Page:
Some experts argue that the Treasury has effectively shifted from administering parts of the tax code to changing tax laws on its own. "It doesn't seem possible that they have this authority," said Robert Willens, an independent corporate tax analyst.
The biggest beneficiary so far is likely to be Wells Fargo. The big San Francisco-based bank recently agreed to buy Wachovia Corp. of Charlotte, N.C., which has been hammered by huge losses on mortgage-related securities and loans. Wells Fargo has said it expects to take $74 billion in write-downs on the Wachovia portfolio.
Under the old rules, Wells Fargo would have been limited to annual tax deductions stemming from the Wachovia losses of roughly $930 million over the next 20 years, or a total of $18.6 billion, estimates Mr. Willens. Wells Fargo will now be able to use all $74 billion in losses. That will likely mean additional tax savings to Wells Fargo of about $19.4 billion -- or more than the total purchase price for Wachovia's common stock, currently about $14.3 billion.
A Wells Fargo spokeswoman wouldn't comment on the role of the tax change in its decision to bid for Wachovia, which bested an earlier offer by Citigroup Inc. Wells Fargo's offer took place two days after Treasury's move.
The new tax benefit applies to already-completed bank deals done in the past three years, and possibly even older ones, according to the Treasury Department.
Another winner from the new rule is Banco Santander, which recently agreed to buy the rest of Sovereign Bancorp. The Spanish bank will be able to take advantage of Sovereign's $2 billion in tax losses more quickly than under the old regime, which would have required it to wait nearly two decades to use up the losses.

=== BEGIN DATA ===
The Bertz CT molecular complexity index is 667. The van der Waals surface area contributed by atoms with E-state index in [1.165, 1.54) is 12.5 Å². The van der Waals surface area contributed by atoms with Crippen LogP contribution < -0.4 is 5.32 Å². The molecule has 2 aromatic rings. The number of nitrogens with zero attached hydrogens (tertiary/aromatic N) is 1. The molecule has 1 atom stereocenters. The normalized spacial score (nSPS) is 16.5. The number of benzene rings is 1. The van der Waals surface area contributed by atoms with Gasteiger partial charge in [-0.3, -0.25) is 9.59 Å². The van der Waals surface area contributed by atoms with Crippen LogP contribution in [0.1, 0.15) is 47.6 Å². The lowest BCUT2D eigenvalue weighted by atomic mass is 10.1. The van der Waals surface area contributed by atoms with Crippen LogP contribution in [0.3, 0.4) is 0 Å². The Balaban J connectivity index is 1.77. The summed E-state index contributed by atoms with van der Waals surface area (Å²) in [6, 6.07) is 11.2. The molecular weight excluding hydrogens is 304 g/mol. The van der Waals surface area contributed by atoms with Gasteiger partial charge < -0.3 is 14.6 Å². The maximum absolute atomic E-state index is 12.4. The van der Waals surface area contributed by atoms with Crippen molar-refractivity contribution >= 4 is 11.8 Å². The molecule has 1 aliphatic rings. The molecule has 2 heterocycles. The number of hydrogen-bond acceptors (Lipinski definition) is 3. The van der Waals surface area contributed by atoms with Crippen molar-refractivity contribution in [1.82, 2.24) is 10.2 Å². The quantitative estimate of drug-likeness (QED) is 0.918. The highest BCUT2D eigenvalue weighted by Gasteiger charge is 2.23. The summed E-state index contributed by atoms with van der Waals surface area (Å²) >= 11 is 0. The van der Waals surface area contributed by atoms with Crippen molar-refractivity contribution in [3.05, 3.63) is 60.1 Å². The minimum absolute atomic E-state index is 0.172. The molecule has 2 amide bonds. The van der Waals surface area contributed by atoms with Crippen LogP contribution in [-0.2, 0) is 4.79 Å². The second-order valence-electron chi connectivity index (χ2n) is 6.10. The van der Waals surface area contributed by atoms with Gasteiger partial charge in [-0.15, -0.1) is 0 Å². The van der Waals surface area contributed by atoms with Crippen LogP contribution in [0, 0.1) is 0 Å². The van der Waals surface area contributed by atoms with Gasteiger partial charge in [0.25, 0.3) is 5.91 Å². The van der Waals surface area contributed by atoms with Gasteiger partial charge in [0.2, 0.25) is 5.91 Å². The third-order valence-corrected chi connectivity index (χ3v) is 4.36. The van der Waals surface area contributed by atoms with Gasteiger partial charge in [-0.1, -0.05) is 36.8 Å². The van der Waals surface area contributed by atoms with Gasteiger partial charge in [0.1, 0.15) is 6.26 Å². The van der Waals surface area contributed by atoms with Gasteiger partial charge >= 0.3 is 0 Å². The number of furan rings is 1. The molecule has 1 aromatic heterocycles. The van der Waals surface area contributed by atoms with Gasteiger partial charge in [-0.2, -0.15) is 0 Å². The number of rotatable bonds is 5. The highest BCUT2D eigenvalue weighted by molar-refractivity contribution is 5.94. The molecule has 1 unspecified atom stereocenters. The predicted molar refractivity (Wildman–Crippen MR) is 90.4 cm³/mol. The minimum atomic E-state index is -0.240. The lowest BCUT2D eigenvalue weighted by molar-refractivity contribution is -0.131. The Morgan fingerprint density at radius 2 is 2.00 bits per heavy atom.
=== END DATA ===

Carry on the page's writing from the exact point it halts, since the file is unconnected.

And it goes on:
Because of the Sovereign purchase, Banco Santander also will be one of the many beneficiaries of a separate break, aimed at hundreds of banks that lost money on preferred stock in Fannie Mae and Freddie Mac. The shift allows the banks to count those losses as ordinary losses, rather than less-useful capital losses. The change is expected to cost the federal government $3 billion, according to the congressional Joint Committee on Taxation. [Bailout]
Many investors were caught by surprise when the auctions for auction-rate securites began to fail, leaving them holding notes for which there was no market. New York Attorney General Andrew Cuomo brokered settlements with investment banks and brokerage houses, in which the banks effectively agreed to cover any losses suffered by the investors.
A recent ruling by the Treasury protects the investors in those arrangements, in part by making clear that an agreement by a bank to cover the losses isn't akin to taxable income. Another ruling protects investors who loaned shares to Lehman Brothers Holdings Inc. from being taxed on the transactions. Ordinarily, they are required to get the shares back within a prescribed time frame to avoid owing taxes. That rule isn't normally waived, even if the borrower of the shares goes bankrupt. But the IRS made an exception that effectively applies to transactions with Lehman, which filed for bankruptcy protection last month.
And earlier this month, the IRS relaxed the rules covering how U.S. corporations can repatriate cash parked overseas. The ruling allows companies to bring back money for months at a time without incurring a 35% corporate income tax they normally would owe. It is intended to make it easier for companies to borrow money directly from their foreign subsidiaries, instead of in the uncertain short-term lending market. It is unclear how much this will cost the government.